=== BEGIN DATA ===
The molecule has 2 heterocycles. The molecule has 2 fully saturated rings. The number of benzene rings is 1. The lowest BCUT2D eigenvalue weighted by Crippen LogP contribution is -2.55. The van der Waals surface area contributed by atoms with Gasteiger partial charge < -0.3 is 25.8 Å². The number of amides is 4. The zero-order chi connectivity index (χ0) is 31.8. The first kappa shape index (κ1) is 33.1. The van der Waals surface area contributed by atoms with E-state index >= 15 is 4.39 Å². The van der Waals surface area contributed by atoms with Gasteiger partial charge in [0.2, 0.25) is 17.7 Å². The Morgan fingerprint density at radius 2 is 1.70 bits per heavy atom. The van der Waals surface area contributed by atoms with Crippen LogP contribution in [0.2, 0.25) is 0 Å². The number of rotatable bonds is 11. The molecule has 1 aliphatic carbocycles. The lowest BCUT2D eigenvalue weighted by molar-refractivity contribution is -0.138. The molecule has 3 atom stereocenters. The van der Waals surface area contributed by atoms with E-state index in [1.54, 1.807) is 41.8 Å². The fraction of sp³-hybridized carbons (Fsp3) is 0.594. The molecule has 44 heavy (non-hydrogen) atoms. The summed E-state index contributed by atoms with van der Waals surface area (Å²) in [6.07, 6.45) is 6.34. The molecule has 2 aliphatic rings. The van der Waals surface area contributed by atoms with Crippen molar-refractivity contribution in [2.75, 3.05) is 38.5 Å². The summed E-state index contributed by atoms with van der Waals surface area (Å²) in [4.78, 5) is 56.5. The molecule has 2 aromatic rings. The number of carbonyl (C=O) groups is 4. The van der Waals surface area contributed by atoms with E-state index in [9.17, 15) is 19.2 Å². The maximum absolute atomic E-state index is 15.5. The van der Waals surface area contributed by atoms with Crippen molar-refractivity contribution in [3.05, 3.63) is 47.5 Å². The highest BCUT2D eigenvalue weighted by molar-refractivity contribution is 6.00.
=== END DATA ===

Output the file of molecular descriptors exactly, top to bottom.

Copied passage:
The molecule has 2 heterocycles. The molecule has 2 fully saturated rings. The number of benzene rings is 1. The lowest BCUT2D eigenvalue weighted by Crippen LogP contribution is -2.55. The van der Waals surface area contributed by atoms with Gasteiger partial charge < -0.3 is 25.8 Å². The number of amides is 4. The zero-order chi connectivity index (χ0) is 31.8. The first kappa shape index (κ1) is 33.1. The van der Waals surface area contributed by atoms with E-state index >= 15 is 4.39 Å². The van der Waals surface area contributed by atoms with Gasteiger partial charge in [0.2, 0.25) is 17.7 Å². The Morgan fingerprint density at radius 2 is 1.70 bits per heavy atom. The van der Waals surface area contributed by atoms with Crippen LogP contribution in [0.2, 0.25) is 0 Å². The number of rotatable bonds is 11. The molecule has 1 aliphatic carbocycles. The lowest BCUT2D eigenvalue weighted by molar-refractivity contribution is -0.138. The molecule has 3 atom stereocenters. The van der Waals surface area contributed by atoms with E-state index in [1.54, 1.807) is 41.8 Å². The fraction of sp³-hybridized carbons (Fsp3) is 0.594. The molecule has 44 heavy (non-hydrogen) atoms. The summed E-state index contributed by atoms with van der Waals surface area (Å²) in [6.07, 6.45) is 6.34. The molecule has 2 aliphatic rings. The van der Waals surface area contributed by atoms with Crippen molar-refractivity contribution in [2.75, 3.05) is 38.5 Å². The summed E-state index contributed by atoms with van der Waals surface area (Å²) in [4.78, 5) is 56.5. The molecule has 2 aromatic rings. The number of carbonyl (C=O) groups is 4. The van der Waals surface area contributed by atoms with E-state index in [9.17, 15) is 19.2 Å². The maximum absolute atomic E-state index is 15.5. The van der Waals surface area contributed by atoms with Crippen molar-refractivity contribution in [3.05, 3.63) is 47.5 Å². The highest BCUT2D eigenvalue weighted by molar-refractivity contribution is 6.00.